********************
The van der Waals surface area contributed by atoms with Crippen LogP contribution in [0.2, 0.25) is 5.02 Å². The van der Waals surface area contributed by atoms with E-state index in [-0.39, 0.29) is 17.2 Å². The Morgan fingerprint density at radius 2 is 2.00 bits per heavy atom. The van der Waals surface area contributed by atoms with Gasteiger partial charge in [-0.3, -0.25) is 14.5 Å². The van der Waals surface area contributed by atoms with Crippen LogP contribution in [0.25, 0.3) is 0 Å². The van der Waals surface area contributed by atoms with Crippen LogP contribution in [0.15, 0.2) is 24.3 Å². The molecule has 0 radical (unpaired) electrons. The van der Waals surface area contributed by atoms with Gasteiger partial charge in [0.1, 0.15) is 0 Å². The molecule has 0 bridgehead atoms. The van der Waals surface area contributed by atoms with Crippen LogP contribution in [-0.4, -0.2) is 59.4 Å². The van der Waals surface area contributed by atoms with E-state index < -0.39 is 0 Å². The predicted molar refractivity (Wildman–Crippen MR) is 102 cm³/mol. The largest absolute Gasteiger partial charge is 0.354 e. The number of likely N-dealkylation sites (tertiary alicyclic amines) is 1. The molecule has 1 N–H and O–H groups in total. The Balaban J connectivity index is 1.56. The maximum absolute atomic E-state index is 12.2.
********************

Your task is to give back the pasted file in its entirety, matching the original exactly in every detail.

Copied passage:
The van der Waals surface area contributed by atoms with Crippen LogP contribution in [0.2, 0.25) is 5.02 Å². The van der Waals surface area contributed by atoms with E-state index in [-0.39, 0.29) is 17.2 Å². The Morgan fingerprint density at radius 2 is 2.00 bits per heavy atom. The van der Waals surface area contributed by atoms with Gasteiger partial charge in [-0.3, -0.25) is 14.5 Å². The van der Waals surface area contributed by atoms with Crippen LogP contribution in [0.25, 0.3) is 0 Å². The van der Waals surface area contributed by atoms with Crippen LogP contribution in [0.15, 0.2) is 24.3 Å². The molecule has 0 radical (unpaired) electrons. The van der Waals surface area contributed by atoms with Gasteiger partial charge in [0.1, 0.15) is 0 Å². The molecule has 0 bridgehead atoms. The van der Waals surface area contributed by atoms with Crippen LogP contribution in [-0.4, -0.2) is 59.4 Å². The van der Waals surface area contributed by atoms with E-state index < -0.39 is 0 Å². The predicted molar refractivity (Wildman–Crippen MR) is 102 cm³/mol. The largest absolute Gasteiger partial charge is 0.354 e. The number of likely N-dealkylation sites (tertiary alicyclic amines) is 1. The molecule has 1 N–H and O–H groups in total. The Balaban J connectivity index is 1.56. The maximum absolute atomic E-state index is 12.2.